13 million people live in structurally weak regions
Many cities in Germany are experiencing an economic boom. But millions of people in structurally weak regions have little of it – and that is not just an East German problem.
WWhile many cities and their surrounding areas are booming nationwide, rural regions in the east or even municipalities in the Ruhr area are struggling with severe structural problems. According to a study published on Tuesday by the Friedrich Ebert Foundation, which is close to the SPD, more than 13 million people live in regions with major structural problems. The dynamic large and medium-sized cities with a strong surrounding area have more than 36 million inhabitants. Large cities in particular are becoming increasingly too expensive for many people.
For the so-called disparity report 2019, the Dortmund Institute for State and Urban Development Research examined data on a total of 20 different indicators. These included salaries, employment rates, municipal debt, rents or the distance to the nearest family doctor. On this basis, the scientists defined five different types to which they assigned all 402 districts and cities in Germany.
According to the study, 22.7 million people live in dynamic large and medium-sized cities such as Munich and Hamburg, but also Jena and Frankfurt an der Oder. The strong surrounding areas of cities number a further 13.7 million. According to the study, around 36.4 million people live in affluent regions, which also includes most of the eastern German cities.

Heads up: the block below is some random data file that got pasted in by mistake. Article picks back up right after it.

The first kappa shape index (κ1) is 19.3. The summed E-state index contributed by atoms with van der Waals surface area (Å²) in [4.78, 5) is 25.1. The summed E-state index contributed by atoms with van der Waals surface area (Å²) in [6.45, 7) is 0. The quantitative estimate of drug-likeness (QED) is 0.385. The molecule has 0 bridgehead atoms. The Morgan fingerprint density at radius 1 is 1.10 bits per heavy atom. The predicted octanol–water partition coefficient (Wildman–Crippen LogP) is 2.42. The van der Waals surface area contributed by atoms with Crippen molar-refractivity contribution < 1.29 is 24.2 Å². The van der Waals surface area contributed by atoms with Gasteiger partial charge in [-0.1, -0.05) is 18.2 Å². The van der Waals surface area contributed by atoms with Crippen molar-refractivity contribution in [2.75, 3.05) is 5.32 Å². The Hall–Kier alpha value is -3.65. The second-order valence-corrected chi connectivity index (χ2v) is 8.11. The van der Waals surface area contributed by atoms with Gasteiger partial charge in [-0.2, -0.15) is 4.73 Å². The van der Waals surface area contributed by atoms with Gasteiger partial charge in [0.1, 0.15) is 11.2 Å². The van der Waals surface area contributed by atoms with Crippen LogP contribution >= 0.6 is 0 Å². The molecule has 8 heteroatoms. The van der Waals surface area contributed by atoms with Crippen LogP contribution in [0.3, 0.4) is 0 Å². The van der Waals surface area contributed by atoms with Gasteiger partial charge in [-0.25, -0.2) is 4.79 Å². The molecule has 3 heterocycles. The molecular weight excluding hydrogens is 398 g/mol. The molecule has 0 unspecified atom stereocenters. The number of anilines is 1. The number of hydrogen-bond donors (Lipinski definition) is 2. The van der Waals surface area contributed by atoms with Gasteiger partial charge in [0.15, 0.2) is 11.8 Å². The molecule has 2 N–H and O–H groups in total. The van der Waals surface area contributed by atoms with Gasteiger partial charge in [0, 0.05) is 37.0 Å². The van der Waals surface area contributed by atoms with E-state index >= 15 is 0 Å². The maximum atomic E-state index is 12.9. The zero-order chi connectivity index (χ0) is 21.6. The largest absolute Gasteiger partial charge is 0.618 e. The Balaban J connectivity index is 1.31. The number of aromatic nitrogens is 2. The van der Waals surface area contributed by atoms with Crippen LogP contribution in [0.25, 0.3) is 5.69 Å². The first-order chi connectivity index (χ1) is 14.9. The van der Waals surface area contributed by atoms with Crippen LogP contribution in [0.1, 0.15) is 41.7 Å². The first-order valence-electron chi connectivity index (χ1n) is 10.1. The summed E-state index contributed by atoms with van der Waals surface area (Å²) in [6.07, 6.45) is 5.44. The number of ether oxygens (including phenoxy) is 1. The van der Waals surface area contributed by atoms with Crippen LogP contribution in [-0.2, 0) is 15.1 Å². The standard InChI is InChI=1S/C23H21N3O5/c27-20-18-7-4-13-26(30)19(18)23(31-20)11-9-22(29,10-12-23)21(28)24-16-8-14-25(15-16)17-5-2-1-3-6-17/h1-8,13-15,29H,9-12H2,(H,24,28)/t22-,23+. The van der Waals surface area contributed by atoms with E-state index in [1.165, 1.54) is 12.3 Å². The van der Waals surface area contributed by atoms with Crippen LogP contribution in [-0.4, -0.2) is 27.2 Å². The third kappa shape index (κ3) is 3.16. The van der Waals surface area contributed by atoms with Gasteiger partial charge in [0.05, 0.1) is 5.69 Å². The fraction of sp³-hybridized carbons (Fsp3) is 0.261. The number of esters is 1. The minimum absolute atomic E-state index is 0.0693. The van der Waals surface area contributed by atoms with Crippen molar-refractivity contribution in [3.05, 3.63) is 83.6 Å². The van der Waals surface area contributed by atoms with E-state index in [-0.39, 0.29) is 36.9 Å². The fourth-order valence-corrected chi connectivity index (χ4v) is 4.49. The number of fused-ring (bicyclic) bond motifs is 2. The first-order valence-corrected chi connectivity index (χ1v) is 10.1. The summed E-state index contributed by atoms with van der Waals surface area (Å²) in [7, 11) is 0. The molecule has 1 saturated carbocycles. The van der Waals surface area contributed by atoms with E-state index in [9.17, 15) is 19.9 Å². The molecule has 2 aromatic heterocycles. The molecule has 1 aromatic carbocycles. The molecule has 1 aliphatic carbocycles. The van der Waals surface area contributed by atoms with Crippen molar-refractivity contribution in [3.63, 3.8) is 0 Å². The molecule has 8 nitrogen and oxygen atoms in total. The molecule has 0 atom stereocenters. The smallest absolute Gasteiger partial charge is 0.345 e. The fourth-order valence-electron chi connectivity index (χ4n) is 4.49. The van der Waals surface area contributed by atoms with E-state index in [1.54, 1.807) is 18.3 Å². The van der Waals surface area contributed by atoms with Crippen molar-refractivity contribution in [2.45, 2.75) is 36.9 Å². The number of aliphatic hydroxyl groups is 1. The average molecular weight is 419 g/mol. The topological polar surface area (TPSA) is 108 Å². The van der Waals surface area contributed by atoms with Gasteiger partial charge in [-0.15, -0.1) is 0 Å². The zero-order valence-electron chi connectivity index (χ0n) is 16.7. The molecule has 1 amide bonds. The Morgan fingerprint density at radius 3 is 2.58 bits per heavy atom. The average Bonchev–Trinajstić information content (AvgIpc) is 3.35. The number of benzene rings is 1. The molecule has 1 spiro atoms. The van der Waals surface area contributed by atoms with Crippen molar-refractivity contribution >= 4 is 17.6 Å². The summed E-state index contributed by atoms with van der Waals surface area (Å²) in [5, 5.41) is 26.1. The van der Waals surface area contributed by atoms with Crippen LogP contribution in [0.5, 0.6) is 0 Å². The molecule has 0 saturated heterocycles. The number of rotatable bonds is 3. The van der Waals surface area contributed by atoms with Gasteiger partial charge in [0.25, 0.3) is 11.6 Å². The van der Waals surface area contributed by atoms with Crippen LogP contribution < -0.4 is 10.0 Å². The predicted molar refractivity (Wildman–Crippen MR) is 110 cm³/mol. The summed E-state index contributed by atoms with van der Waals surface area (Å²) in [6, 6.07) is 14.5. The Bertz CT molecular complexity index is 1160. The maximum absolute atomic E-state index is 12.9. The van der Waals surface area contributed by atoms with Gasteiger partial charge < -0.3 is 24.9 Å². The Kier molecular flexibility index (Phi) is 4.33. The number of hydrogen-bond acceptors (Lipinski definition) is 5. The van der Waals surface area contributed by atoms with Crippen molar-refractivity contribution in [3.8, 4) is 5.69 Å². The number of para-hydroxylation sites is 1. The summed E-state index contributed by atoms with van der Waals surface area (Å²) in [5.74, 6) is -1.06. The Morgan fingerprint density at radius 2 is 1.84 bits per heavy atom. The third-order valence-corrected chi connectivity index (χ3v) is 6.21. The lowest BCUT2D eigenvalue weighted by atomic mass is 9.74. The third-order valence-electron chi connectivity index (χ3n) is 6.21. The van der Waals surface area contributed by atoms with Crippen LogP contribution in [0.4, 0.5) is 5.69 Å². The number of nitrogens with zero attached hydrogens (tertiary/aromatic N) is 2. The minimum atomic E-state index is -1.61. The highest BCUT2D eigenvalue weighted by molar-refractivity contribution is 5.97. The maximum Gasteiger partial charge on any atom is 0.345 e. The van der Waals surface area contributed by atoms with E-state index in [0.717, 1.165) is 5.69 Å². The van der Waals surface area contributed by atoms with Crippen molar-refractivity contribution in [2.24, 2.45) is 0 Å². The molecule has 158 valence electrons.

“Prosperity gap” in cities
However, the Ebert Foundation warned of a “prosperity ditch” in cities. Even in economically successful cities, rising rents and living costs threatened middle-income people, families with children and the elderly to slide into poverty. According to the study, the “solid center” of Germany is formed by districts and cities, especially in rural areas of western Germany. These regions have 32.8 million inhabitants.
8.1 million people live in “rural areas in permanent structural crisis”, which are mainly in eastern Germany. But cities in the Ruhr area, regions in Saarland, municipalities in Saarland as well as Bremen and Bremerhaven are also in the throes of crisis. 5.4 million people live there. This means that 13.5 million people live in regions with severe structural problems.
As a consequence, the Ebert Foundation called for debt relief for financially weak cities and communities. “This is the only way to pull weak municipalities out of the vicious circle of debt, emigration and economic contraction,” the foundation explained.